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Banga v. First USA, N.A.

United States District Court, N.D. California, Oakland Division

July 15, 2014

KAMLESH BANGA, Plaintiff,
v.
FIRST USA, NA & CHASE BANK USA, NA and DOES 1 through 10 inclusive, Defendants.

ORDER DENYING MOTION FOR RECONSIDERATION Docket 187.

SAUNDRA BROWN ARMSTRONG, District Judge

The parties are presently before the Court on pro se Plaintiff Kamlesh Banga's ("Plaintiff") motion for leave to file a motion for reconsideration. Dkt. 187. Chase Bank USA, NA (collectively, "Chase")[1] opposes the motion. Dkt. 192. Having read and considered the papers filed in connection with this matter and being fully informed, the Court hereby DENIES Plaintiff's motion, for the reasons stated below. The Court, in its discretion, finds this matter suitable for resolution without oral argument. See Fed.R.Civ.P. 78(b); N.D. Cal. Civ. L.R. 7-1(b).

I. DISCUSSION

Pursuant to Civil Local Rule 7-9, Plaintiff seeks leave to file a motion for reconsideration of the Court's order granting summary judgment in favor of Chase. In this district, parties are required to request leave prior to moving for reconsideration of an interlocutory order. Civil L.R. 7-9(a) (emphasis added). Such a request must be made "[b]efore the entry of a judgment adjudicating all of the claims and the rights and liabilities" of the parties in the case. Id . Here, the Court's summary judgment order was not an "interlocutory order."[2] Rather, it was a final order adjudicating all of the claims and the rights and liabilities of the parties. Accordingly, Plaintiff's motion is subject to denial as procedurally defective. However, in light of Plaintiff's pro se status, the Court will construe Plaintiff's motion as a motion for reconsideration of a final judgment.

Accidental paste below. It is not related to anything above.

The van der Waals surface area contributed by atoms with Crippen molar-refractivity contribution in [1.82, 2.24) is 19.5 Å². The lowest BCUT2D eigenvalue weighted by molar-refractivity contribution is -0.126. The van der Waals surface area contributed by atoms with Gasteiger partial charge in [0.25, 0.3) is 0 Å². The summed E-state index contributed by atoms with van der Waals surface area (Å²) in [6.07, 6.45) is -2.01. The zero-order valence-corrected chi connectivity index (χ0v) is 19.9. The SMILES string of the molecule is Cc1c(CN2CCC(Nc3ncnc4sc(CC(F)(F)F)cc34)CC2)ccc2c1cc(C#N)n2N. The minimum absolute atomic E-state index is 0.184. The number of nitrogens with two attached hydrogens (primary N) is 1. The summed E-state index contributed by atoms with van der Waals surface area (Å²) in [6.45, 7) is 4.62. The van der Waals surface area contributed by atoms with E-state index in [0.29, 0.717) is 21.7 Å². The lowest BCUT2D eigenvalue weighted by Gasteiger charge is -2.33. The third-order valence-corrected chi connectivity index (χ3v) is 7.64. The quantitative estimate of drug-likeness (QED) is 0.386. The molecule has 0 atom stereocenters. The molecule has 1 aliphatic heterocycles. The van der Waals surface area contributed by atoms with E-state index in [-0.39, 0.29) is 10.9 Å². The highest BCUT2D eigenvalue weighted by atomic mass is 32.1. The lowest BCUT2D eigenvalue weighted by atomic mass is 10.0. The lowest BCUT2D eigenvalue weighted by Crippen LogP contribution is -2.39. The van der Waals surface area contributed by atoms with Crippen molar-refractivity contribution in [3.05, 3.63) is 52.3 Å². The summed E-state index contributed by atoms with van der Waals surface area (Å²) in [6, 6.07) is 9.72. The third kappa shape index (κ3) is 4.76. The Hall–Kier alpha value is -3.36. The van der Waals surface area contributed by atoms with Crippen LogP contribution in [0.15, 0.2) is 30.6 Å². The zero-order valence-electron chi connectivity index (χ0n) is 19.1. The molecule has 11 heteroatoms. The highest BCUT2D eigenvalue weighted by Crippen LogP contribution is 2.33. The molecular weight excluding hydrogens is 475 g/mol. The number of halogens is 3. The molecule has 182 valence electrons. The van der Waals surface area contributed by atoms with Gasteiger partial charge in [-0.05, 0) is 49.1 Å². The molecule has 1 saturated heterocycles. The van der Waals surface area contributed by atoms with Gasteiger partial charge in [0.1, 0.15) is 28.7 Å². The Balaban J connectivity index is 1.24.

Where there has been a final judgment, a motion for reconsideration may be based either on Rule 59(e) (motion to alter or amend judgment) or Rule 60(b) (motion for relief from judgment) of the Federal Rules of Civil Procedure. See Am. Ironworks & Erectors v. N. Am. Constr. Corp. , 248 F.3d 892, 898-899 (9th Cir. 2001). A motion for reconsideration is treated as a Rule 59(e) motion if it is filed within twenty-eight days of entry of judgment. See id. (applying Rule 59(e)'s previous ten-day filing deadline). If the motion is filed more than twenty-eight days after entry of judgment it is treated as a Rule 60(b) motion. See id. at 899. Here, because Plaintiff filed the instant motion within twenty-eight days of entry of judgment, the Court treats it as a Rule 59(e) motion to alter or amend the judgment.

"In general, there are four basic grounds upon which a Rule 59(e) motion may be granted: (1) if such motion is necessary to correct manifest errors of law or fact upon which the judgment rests; (2) if such motion is necessary to present newly discovered or previously unavailable evidence; (3) if such motion is necessary to prevent manifest injustice; or (4) if the amendment is justified by an intervening change in controlling law." Allstate Ins. Co. v. Herron , 634 F.3d 1101, 1111 (9th Cir. 2011). However, relief under Rule 59(e) is "an extraordinary remedy which should be used sparingly." Id . A Rule 59(e) motion "may not be used to relitigate old matters, or to raise arguments or present evidence that could have been raised prior to the entry of judgment." Exxon Shipping Co. v. Baker , 554 U.S. 471, 485 n. 5 (2008).

The Court finds that Plaintiff has failed to demonstrate that relief is warranted under Rule 59(e). Plaintiff has not identified any newly discovered evidence or cited any authority demonstrating that there has been an intervening change in controlling law. Nor has Plaintiff shown that the Court's summary judgment order rests upon manifest errors of law or fact or that relief is otherwise appropriate to prevent manifest injustice. To the extent Plaintiff contends that reconsideration is warranted because the Court's summary judgment order is inconsistent with the Court's order denying Chase's motion for judgment on the pleadings, the Court disagrees. Contrary to Plaintiff's contention, the Court has not made contradictory legal determinations. Moreover, even assuming for the sake of argument that the Court has done so as Plaintiff claims, Plaintiff has not demonstrated that the Court's summary judgment order (i.e., the order she seeks relief from) rests upon manifest errors of law. Accordingly, because Plaintiff has not shown that the extraordinary remedy provided by Rule 59 is warranted, Plaintiff's motion for reconsideration is DENIED.

II. CONCLUSION

For the reasons stated above, IT IS HEREBY ORDERED THAT:

1. Plaintiff's motion for reconsideration is DENIED.
2. This Order terminates Docket 187.

IT IS SO ORDERED.


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